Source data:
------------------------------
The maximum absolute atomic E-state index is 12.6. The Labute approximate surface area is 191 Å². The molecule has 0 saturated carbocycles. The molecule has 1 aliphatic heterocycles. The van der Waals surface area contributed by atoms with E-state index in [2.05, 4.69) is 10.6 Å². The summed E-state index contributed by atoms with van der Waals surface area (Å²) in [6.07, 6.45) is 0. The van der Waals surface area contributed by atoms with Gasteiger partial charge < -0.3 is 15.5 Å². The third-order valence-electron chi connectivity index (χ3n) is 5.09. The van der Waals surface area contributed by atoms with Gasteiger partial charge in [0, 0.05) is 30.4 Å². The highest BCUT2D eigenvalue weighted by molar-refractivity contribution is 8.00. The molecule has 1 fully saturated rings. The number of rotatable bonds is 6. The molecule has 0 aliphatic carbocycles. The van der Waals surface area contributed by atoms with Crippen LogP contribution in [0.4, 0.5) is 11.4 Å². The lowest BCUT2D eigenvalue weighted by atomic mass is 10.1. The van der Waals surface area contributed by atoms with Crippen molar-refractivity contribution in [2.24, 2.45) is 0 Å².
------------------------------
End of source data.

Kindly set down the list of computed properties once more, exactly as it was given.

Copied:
The maximum absolute atomic E-state index is 12.6. The Labute approximate surface area is 191 Å². The molecule has 0 saturated carbocycles. The molecule has 1 aliphatic heterocycles. The van der Waals surface area contributed by atoms with E-state index in [2.05, 4.69) is 10.6 Å². The summed E-state index contributed by atoms with van der Waals surface area (Å²) in [6.07, 6.45) is 0. The van der Waals surface area contributed by atoms with Gasteiger partial charge < -0.3 is 15.5 Å². The third-order valence-electron chi connectivity index (χ3n) is 5.09. The van der Waals surface area contributed by atoms with Gasteiger partial charge in [0, 0.05) is 30.4 Å². The highest BCUT2D eigenvalue weighted by molar-refractivity contribution is 8.00. The molecule has 1 fully saturated rings. The number of rotatable bonds is 6. The molecule has 0 aliphatic carbocycles. The van der Waals surface area contributed by atoms with Crippen LogP contribution in [0.4, 0.5) is 11.4 Å². The lowest BCUT2D eigenvalue weighted by atomic mass is 10.1. The van der Waals surface area contributed by atoms with Crippen molar-refractivity contribution in [2.24, 2.45) is 0 Å².